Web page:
CGSASP’s finishing solutions at CEIF 2019

Luxury and lay-flat photobook solutions

Vpaper Tower exhibited at the CGSASP stand at CEIF 2019

Capital Graphics (CGSASP) offers customized solutions to the graphic arts and packaging industry apart from offering full-time technical support to the wide range of products it offers. At the recently concluded CEIF 2019 in Greater Noida, it exhibited three machines for finishing and photobook production at its stand. The first was the Unifoil Printer, a digital finishing machine that allows print shops to print names, logos and images in gold, silver or any color foil. Especially useful for bound volumes including photobooks, the machine enables customers to better personalize and premiumize their products. The solution was offered to photobook printers and commercial print shops to print foil in different colors and several machines were sold at the show itself.

The second machine on display was the Vpaper Tower for producing lay-flat photobooks with double-sided print. While most of the lay-flat solutions in the market are expensive and require single sided printed to be glued back-to-back, this machine makes softcover and hardcover lay-flat books from sheets that are printed on both sides using a special double creasing system. These books open fully and stay open.

For photobook producers the solution offered was much cheaper in comparison to others. “The Indian market has a huge potential in the wedding album segment. But, on the other hand, there is also a big market for the commercial printers who do more on-demand production with fewer quantities but more print work. They want to finish these print work on the higher end as they have a greater profit margin in finishing,” says Kunal Gandhi, director of Delhi-based CGSASP.

The third lay-flat machine for photobooks shown was also from Italy – from Marcello Strada. It is a very simple and practical machine with a single compressor motor that uses pre-gummed boards (adhesive removable boards) to which one-side printed sheets are fixed with precision. Marcello Strada himself was at the stand demonstrating the machine.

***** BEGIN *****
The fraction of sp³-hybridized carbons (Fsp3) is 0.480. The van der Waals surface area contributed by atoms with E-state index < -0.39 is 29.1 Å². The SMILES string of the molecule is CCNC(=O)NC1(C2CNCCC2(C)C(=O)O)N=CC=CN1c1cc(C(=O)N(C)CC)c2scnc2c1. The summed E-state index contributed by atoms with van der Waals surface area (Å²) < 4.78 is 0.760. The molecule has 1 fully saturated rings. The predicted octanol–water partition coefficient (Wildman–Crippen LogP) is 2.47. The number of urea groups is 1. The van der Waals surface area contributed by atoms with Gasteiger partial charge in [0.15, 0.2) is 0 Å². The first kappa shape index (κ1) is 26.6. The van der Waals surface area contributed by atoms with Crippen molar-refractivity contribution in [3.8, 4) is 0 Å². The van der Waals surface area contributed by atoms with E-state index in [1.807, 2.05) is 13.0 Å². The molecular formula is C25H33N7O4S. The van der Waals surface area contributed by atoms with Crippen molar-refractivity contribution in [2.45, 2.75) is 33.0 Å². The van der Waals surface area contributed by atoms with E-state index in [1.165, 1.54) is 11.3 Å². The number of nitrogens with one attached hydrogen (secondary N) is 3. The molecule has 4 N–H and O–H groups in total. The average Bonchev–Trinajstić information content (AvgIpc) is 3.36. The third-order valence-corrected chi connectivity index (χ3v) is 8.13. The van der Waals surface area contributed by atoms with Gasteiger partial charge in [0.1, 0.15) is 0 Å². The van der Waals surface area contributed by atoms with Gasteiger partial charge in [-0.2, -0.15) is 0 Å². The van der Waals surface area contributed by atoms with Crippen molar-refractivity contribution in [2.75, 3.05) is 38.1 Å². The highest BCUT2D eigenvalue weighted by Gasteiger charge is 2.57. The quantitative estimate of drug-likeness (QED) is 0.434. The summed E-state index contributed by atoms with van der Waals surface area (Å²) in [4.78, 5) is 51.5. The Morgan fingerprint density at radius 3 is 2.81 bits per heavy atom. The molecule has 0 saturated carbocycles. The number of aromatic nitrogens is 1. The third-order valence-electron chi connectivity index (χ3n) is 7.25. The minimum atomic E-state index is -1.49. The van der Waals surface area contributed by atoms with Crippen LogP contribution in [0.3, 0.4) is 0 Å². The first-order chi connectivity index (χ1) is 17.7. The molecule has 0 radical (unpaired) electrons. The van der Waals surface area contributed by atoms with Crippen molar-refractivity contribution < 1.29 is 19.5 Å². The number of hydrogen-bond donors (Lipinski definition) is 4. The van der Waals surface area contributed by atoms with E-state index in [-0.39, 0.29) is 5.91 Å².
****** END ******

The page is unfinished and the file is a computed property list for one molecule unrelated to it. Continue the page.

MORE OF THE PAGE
In India, normal binding is more prevalent as compared to other forms. When the books are thicker, normal binding doesn’t help. The books do not open properly. The center-stitched books are still better in comparison to the ones which are glued. For books to lay-flat some amount of creasing is required. That is possible with the machines that we offer. The lay-flat market is growing in India because now people are becoming aware about this technology,” adds Gandhi.

The print quantities are increasing day-by-day. The demand for more printed work in a short span of time is increasing. In addition to these factors, the cost of manpower is increasing and all these factors are playing a vital role in automating processes. “These factors will sooner or later compel print shops to adopt automated solutions because profitability will take a hit if one remains rigid in the longer run. Also, there is a heaven and hell difference between the work done by a machine as compared to that done manually. There won’t be any consistency in the job if automation isn’t adopted. For example, if one produces 500 books and all the books don’t have the same finish, the entire stock would be rejected. Today, quality has become the key and, hence, automation is inevitable,” he says.